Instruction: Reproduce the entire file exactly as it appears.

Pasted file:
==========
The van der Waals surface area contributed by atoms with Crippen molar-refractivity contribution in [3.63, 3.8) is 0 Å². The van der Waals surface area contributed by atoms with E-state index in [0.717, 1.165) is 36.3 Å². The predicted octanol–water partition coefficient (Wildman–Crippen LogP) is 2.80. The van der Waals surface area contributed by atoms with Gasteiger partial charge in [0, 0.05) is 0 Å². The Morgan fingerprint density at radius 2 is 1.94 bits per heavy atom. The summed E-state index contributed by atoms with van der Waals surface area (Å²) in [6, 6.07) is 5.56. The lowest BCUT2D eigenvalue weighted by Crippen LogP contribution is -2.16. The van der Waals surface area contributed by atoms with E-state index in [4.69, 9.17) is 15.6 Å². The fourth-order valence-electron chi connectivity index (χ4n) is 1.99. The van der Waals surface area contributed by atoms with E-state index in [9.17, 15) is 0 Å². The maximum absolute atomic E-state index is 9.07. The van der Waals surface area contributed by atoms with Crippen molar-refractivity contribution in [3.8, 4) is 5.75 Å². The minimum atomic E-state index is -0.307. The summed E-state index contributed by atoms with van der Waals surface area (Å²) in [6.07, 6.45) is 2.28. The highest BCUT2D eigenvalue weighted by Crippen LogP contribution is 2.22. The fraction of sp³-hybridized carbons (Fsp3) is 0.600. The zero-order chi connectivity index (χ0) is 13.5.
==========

The van der Waals surface area contributed by atoms with Crippen molar-refractivity contribution in [3.63, 3.8) is 0 Å². The van der Waals surface area contributed by atoms with E-state index in [0.717, 1.165) is 36.3 Å². The predicted octanol–water partition coefficient (Wildman–Crippen LogP) is 2.80. The van der Waals surface area contributed by atoms with Gasteiger partial charge in [0, 0.05) is 0 Å². The Morgan fingerprint density at radius 2 is 1.94 bits per heavy atom. The summed E-state index contributed by atoms with van der Waals surface area (Å²) in [6, 6.07) is 5.56. The lowest BCUT2D eigenvalue weighted by Crippen LogP contribution is -2.16. The van der Waals surface area contributed by atoms with E-state index in [4.69, 9.17) is 15.6 Å². The fourth-order valence-electron chi connectivity index (χ4n) is 1.99. The van der Waals surface area contributed by atoms with E-state index in [9.17, 15) is 0 Å². The maximum absolute atomic E-state index is 9.07. The van der Waals surface area contributed by atoms with Crippen molar-refractivity contribution in [3.8, 4) is 5.75 Å². The minimum atomic E-state index is -0.307. The summed E-state index contributed by atoms with van der Waals surface area (Å²) in [6.07, 6.45) is 2.28. The highest BCUT2D eigenvalue weighted by Crippen LogP contribution is 2.22. The fraction of sp³-hybridized carbons (Fsp3) is 0.600. The zero-order chi connectivity index (χ0) is 13.5.